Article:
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New websites may give individual shareholders an easier way to vote their shares.
Marielle Segarra, CFO Magazine
September 1, 2011
Let's face it: CFOs and other executives can be a little old school when it comes to social media. Companies don't always want to expose their inner workings on Twitter or Facebook, and for good reason — not the least of which is the risk of violating Regulation FD. But when it comes to corporate governance, they may have to rethink their silence. Websites like StockTwits and Moxy Vote have provided shareholders an online platform to discuss their stocks and organize around causes in real time. In some cases, individual shareholders voting through such sites have been able to oust CEOs and stop mergers and acquisitions in their tracks.
Few sites have had as much success in this as Moxy Vote, a free service that launched in 2009 and allows small shareholders to join forces with established advocacy groups that share their views. Moxy Vote aims to harness the influence that individual investors possess but almost never use; although individual shareholders hold about 30% of shares outstanding, they vote their proxies at a far smaller rate.
Moxy Vote allows visitors to choose a specific issue — everything from corporate governance to animal welfare — and learn which way various advocacy groups are advising them to vote. They can add their names to a list of people who care about the cause, thus signaling to companies that they are paying attention, and also learn how to actually vote their shares in accordance with the issue, either manually or through a Moxy Vote–assisted system.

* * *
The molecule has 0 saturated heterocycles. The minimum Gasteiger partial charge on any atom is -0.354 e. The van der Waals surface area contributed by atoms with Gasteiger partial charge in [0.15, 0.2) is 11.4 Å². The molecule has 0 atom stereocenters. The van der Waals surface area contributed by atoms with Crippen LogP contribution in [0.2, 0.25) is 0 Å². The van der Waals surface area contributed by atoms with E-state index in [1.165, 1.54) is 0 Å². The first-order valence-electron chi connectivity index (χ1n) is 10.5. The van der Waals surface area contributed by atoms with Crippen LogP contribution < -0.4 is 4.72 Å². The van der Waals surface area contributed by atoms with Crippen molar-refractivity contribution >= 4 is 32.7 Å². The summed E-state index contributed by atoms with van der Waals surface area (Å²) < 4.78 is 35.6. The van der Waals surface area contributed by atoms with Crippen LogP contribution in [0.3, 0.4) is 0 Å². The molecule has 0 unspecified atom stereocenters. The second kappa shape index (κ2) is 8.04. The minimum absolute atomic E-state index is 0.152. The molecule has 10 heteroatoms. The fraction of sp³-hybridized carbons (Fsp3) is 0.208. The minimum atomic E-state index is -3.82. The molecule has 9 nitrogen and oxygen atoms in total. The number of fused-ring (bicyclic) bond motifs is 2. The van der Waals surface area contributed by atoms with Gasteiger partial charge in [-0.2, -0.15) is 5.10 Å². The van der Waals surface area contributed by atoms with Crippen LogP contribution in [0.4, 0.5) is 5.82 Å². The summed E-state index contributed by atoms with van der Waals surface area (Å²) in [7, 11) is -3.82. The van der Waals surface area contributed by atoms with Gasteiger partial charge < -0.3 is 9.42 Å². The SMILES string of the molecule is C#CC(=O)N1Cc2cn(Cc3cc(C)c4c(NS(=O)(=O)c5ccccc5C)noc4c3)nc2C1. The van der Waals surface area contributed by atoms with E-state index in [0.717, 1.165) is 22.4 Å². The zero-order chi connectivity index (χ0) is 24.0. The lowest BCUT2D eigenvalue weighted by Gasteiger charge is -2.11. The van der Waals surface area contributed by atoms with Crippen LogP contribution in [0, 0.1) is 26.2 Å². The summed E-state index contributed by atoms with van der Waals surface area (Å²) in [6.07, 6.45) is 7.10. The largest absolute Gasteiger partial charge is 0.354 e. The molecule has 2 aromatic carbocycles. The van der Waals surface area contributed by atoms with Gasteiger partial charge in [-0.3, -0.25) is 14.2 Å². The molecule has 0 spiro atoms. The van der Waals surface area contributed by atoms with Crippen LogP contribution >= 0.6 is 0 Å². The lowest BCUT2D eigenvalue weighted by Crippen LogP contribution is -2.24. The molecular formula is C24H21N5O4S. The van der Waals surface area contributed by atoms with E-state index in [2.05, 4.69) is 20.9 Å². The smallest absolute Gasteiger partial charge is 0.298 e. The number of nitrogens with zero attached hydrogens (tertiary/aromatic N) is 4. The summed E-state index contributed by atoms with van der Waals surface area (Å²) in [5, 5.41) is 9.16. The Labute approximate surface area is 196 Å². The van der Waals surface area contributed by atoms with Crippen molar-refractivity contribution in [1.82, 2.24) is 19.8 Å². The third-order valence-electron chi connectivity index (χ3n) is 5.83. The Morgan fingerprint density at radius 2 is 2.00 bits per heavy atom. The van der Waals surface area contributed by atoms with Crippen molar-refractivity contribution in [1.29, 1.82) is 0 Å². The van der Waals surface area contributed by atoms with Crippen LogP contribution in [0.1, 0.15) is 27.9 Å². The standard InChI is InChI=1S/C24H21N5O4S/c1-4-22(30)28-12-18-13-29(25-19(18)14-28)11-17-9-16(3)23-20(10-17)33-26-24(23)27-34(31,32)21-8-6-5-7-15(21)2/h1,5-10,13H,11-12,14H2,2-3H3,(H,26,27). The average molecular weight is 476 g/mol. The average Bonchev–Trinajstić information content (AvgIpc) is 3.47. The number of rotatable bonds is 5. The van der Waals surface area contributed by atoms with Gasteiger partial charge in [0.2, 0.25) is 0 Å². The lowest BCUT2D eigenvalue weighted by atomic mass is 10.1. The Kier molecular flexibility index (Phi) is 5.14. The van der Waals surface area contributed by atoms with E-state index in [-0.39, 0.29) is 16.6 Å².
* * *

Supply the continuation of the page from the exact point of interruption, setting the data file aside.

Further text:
One goal of the site is simply to save shareholders time. "If I own 20 stocks, you can imagine how long it takes me to find information about each issue up for a vote," says Mark Schlegel, co-founder of Moxy Vote. The site also taps into one of social media's other strong points: its ability to mobilize. "If users think, 'Hey, I can mobilize my friends to show up at a concert I'm going to,' they can just as easily say, 'I can mobilize my friends who own shares of [a company] to vote against [the chair's] reelection,'" he says.
The strategy appears to be working. Last proxy season, advocacy groups that use Moxy Vote as a way to be heard filed 360 shareholder proposals addressing everything from the disclosure of political contributions to a restaurant chain's use of cage-free eggs.
That said, there is little evidence that individual investors are voting their shares more frequently than they used to. In fact, last year's figure, at just 15%, was actually down 2% from 2008. Advocates say this will change as the sites become better known. For now, companies have to decide whether to wait and see, or become involved. In fact, some companies have shown an interest in getting their own views expressed on Moxy Vote; the site hopes to allow a handful of companies to do just that next proxy season.
Although absent from the roster of concerns on Moxy Vote, the issue of board declassification received plenty of investor support this past proxy season. Proposals to have all board members elected annually, versus serving staggered terms, received favorable votes at 35 of the 38 companies where such measures were proposed. One reason, according to Institutional Shareholder Services (ISS), is that these proposals targeted large-cap firms more often this year than in years past. Such companies are more likely to have institutional share ownership, and those owners may have been persuaded by activists who say that annual elections are a way to override a company's poison-pill defense measures. According to ISS, in 2005 a slight majority of S&P 500 companies had staggered board terms. That figure has dropped to 31%, and another 3.4% plan to declassify their boards soon. — S.L.